Ms. Richardson, I must say your story is an incredible testament to the struggles of the heart in living with and maintaining relationship with family that is not your typical “Cleaver” family and does not necessarily resonate together with each other. I feel like i can relate somewhat to your situation in that my family is hardly agreeable at times. I come from an Italian family and my grandfather was a gangster and has been very rigid and abusive as well, although he did get away from the lifestyle while he was still young, and I will say was not as nasty as yours seems to be, the mob mentality remained a part of him. Plus I believe it was like a generational standard in the community. They were tough guys, they never cried, they lived a hard life and thats all they knew. Not that that is an excuse but its the reality. I tell you i feel really bad for you when i read your troubles. I am praying everything gets better for you and that God will soften your grandfathers heart before it’s too late. I feel like in this situation you are the bigger person and it is important you stay true to your nature even though it can be very challenging to say the least. It is a natural reaction to seek justice for what he has done, but it is important as a Christian to put aside the natural man/woman and strive to be a creature of God. The truth is it is not your place to judge or condemn him even though he has hurt you. He will be judged in time as we all will be. Do not let his sin of anger become a part of you, manifesting itself in your life becoming your sin. The best thing you can do is be kind to someone like that. The angrier they are, the kinder you must be. Im sure that people like your grandfather have a heart somewhere deep down that is capable of some sort of love no matter how suppressed or damaged it may be. If he is going to die soon you should consider devoting yourself to magnifying that love somehow. I don’t know what his relationship is like with Jesus as he is a Christian, but it doesn’t sound very good according to his behavior. I would try as best i could to encourage his relationship with Christ before it is too late, cause truth is that if he dies unrepentant and without being saved by Gods grace through faith, then he will end up in a very horrible place that you wouldn’t even want your worst enemy to be. If you have the slightest bit of love for him it should be your concern to try to save him from eternal punishment. You might be surprised to find out, if its Gods will, that you could potentially have a rich and loving relationship with your Grandpa in his final remaining years resulting in a much needed healing of the many wounds. Although, it will not be easy and can present one of the greatest challenges of your life. The things of God are always the hardest to attain but they hold the most merit and power, and for this reason are the greatest benefit to the soul. Its easy to be angry, but forgiveness is a divine attribute and is most pleasing to God. I hope you can find peace and i am praying for you in your hardships, that the Lord and Living God quicken you and give you strength and shelter you in the embrace of His love and divine provision, in the name of Jesus His Son. Amen. P.S. Have faith in Jesus and look to Him to restore you and truly believe in your heart without a doubt and He will. He always loves you! God Bless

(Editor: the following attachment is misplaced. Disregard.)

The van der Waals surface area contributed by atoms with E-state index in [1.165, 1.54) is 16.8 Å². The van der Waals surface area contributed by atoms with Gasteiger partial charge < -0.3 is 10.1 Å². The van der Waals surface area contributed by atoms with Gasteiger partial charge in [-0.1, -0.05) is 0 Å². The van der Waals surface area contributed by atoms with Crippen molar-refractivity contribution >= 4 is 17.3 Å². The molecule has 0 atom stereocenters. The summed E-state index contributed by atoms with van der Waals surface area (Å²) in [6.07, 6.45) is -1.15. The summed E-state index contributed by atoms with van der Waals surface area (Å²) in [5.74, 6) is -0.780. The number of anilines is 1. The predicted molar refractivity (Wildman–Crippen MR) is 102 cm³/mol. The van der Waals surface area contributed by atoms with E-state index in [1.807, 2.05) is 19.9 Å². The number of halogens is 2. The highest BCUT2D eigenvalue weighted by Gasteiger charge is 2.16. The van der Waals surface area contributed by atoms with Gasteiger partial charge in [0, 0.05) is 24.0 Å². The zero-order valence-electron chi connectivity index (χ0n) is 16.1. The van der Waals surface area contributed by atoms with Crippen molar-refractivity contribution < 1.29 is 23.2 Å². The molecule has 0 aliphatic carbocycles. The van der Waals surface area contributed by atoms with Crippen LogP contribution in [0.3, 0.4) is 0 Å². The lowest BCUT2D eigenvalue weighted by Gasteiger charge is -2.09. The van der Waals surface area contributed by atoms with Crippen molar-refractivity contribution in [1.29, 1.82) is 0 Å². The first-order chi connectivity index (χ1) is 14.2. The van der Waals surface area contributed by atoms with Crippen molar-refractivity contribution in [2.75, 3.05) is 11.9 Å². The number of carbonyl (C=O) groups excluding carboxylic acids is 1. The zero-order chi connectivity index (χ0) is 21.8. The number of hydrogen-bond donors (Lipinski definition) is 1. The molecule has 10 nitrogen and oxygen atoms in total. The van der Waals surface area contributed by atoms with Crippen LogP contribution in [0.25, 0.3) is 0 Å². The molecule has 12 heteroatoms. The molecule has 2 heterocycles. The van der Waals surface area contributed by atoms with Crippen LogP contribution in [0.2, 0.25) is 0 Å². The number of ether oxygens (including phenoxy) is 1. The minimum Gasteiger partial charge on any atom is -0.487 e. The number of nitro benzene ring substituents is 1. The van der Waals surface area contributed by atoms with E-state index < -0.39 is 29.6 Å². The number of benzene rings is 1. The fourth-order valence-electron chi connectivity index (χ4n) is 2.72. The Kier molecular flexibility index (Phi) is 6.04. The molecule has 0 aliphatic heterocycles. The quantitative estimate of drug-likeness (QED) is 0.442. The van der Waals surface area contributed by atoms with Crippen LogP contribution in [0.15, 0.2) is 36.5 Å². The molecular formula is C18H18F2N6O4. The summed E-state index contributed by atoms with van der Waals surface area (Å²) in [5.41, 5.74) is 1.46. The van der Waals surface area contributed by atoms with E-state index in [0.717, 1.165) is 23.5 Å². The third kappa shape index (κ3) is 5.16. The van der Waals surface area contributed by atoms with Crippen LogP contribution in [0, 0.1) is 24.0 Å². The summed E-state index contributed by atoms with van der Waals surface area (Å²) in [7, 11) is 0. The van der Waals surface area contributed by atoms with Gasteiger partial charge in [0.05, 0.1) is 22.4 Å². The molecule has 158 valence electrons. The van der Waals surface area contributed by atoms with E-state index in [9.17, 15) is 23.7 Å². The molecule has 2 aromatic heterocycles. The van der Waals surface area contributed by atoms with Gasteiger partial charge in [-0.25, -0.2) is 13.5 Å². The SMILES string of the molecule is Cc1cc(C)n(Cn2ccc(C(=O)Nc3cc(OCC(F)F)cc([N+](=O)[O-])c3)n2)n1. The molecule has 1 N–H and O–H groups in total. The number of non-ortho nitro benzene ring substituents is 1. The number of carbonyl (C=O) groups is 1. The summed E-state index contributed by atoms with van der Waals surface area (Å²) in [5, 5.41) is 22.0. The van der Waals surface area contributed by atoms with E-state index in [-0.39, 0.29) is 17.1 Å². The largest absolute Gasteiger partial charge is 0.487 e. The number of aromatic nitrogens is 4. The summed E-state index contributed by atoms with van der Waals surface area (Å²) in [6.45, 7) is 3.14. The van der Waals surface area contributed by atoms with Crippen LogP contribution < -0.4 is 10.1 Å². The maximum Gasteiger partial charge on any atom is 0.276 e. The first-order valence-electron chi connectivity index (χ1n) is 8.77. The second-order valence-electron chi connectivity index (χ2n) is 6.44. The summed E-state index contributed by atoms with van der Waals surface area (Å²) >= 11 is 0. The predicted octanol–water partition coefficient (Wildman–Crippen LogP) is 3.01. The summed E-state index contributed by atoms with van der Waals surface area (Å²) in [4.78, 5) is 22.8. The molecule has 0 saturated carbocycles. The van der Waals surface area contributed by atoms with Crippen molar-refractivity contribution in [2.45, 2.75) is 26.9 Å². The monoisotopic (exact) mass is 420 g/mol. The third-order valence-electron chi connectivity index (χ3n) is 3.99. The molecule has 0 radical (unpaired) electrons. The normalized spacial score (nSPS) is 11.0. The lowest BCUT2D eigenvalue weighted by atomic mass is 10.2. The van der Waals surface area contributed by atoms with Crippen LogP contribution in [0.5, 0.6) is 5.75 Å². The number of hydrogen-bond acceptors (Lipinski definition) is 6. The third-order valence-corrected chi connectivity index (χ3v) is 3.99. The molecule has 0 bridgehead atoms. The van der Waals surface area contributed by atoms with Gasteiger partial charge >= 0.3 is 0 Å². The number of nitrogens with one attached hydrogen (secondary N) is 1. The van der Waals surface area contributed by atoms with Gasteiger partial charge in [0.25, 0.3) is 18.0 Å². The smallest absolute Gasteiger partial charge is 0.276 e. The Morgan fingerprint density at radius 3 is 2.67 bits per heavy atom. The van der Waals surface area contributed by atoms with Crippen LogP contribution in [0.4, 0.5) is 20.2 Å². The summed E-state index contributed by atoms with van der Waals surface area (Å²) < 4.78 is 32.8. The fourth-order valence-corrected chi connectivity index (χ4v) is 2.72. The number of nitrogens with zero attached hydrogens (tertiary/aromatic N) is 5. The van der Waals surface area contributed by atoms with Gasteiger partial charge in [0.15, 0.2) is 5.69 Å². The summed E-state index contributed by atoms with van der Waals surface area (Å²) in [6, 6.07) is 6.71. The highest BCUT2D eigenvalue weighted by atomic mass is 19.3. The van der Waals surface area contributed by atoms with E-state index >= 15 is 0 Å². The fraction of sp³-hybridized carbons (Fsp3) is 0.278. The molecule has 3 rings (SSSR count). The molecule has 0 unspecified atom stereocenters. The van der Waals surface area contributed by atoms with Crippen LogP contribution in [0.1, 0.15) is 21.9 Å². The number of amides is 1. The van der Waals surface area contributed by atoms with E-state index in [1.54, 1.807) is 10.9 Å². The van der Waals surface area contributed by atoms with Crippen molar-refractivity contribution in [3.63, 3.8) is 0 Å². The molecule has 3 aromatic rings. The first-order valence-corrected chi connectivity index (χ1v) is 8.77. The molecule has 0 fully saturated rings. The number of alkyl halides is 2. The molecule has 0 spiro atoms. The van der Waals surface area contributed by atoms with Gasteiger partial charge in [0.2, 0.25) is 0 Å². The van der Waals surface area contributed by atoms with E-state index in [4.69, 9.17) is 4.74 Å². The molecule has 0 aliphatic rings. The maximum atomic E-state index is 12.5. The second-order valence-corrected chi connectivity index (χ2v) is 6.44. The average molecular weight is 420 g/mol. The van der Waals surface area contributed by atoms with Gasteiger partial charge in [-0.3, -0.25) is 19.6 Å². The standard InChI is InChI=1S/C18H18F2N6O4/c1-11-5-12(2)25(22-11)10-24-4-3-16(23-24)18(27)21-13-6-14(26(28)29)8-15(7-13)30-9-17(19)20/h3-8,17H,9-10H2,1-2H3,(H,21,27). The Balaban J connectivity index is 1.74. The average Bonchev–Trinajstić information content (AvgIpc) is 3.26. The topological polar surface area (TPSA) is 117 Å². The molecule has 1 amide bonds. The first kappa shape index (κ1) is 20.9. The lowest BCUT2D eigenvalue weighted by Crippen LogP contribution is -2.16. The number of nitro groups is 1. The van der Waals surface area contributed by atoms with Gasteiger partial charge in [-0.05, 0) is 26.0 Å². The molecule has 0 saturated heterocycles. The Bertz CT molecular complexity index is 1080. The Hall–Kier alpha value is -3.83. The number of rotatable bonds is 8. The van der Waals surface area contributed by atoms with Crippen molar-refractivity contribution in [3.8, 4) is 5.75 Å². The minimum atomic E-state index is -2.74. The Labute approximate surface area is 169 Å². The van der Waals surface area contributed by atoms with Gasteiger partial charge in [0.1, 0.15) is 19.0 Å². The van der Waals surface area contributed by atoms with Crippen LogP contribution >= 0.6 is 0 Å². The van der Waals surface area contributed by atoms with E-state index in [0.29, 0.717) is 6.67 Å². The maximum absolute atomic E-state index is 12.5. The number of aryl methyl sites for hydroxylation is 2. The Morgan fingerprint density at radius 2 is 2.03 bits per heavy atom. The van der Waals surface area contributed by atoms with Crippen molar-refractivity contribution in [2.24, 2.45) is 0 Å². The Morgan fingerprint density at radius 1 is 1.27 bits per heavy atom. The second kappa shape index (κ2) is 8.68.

• Robert’s Daughter